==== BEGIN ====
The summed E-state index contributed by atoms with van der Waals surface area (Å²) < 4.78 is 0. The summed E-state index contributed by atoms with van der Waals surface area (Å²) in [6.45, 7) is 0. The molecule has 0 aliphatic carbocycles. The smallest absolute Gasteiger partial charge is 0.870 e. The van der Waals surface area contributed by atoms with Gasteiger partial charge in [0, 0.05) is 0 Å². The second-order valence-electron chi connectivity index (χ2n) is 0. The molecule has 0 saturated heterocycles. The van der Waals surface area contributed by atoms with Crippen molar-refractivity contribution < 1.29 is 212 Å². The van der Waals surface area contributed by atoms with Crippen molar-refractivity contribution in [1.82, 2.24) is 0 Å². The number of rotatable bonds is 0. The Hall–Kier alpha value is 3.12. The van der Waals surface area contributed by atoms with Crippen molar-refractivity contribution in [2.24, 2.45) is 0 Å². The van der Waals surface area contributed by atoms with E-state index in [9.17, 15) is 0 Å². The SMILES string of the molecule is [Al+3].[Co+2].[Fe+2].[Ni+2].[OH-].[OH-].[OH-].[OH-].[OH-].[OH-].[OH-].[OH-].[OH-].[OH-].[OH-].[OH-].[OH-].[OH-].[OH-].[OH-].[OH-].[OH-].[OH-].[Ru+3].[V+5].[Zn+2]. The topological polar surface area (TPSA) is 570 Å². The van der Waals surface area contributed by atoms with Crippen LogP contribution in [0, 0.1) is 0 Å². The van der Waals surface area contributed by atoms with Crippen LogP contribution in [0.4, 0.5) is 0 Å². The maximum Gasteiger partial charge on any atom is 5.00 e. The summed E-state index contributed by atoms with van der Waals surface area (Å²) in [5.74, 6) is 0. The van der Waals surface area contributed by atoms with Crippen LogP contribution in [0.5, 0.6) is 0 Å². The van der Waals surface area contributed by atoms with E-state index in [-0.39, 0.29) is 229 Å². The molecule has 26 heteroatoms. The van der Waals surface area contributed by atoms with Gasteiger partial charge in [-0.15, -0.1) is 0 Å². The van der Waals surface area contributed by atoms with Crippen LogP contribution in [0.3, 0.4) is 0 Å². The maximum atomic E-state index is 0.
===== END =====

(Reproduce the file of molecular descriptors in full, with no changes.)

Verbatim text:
The summed E-state index contributed by atoms with van der Waals surface area (Å²) < 4.78 is 0. The summed E-state index contributed by atoms with van der Waals surface area (Å²) in [6.45, 7) is 0. The molecule has 0 aliphatic carbocycles. The smallest absolute Gasteiger partial charge is 0.870 e. The van der Waals surface area contributed by atoms with Gasteiger partial charge in [0, 0.05) is 0 Å². The second-order valence-electron chi connectivity index (χ2n) is 0. The molecule has 0 saturated heterocycles. The van der Waals surface area contributed by atoms with Crippen molar-refractivity contribution < 1.29 is 212 Å². The van der Waals surface area contributed by atoms with Crippen molar-refractivity contribution in [1.82, 2.24) is 0 Å². The number of rotatable bonds is 0. The Hall–Kier alpha value is 3.12. The van der Waals surface area contributed by atoms with Crippen molar-refractivity contribution in [2.24, 2.45) is 0 Å². The van der Waals surface area contributed by atoms with E-state index in [9.17, 15) is 0 Å². The SMILES string of the molecule is [Al+3].[Co+2].[Fe+2].[Ni+2].[OH-].[OH-].[OH-].[OH-].[OH-].[OH-].[OH-].[OH-].[OH-].[OH-].[OH-].[OH-].[OH-].[OH-].[OH-].[OH-].[OH-].[OH-].[OH-].[Ru+3].[V+5].[Zn+2]. The topological polar surface area (TPSA) is 570 Å². The van der Waals surface area contributed by atoms with Crippen LogP contribution in [0, 0.1) is 0 Å². The van der Waals surface area contributed by atoms with Crippen LogP contribution in [0.4, 0.5) is 0 Å². The maximum Gasteiger partial charge on any atom is 5.00 e. The summed E-state index contributed by atoms with van der Waals surface area (Å²) in [5.74, 6) is 0. The van der Waals surface area contributed by atoms with Crippen LogP contribution in [0.5, 0.6) is 0 Å². The van der Waals surface area contributed by atoms with E-state index in [-0.39, 0.29) is 229 Å². The molecule has 26 heteroatoms. The van der Waals surface area contributed by atoms with Gasteiger partial charge in [-0.15, -0.1) is 0 Å². The van der Waals surface area contributed by atoms with Crippen LogP contribution in [0.3, 0.4) is 0 Å². The maximum atomic E-state index is 0.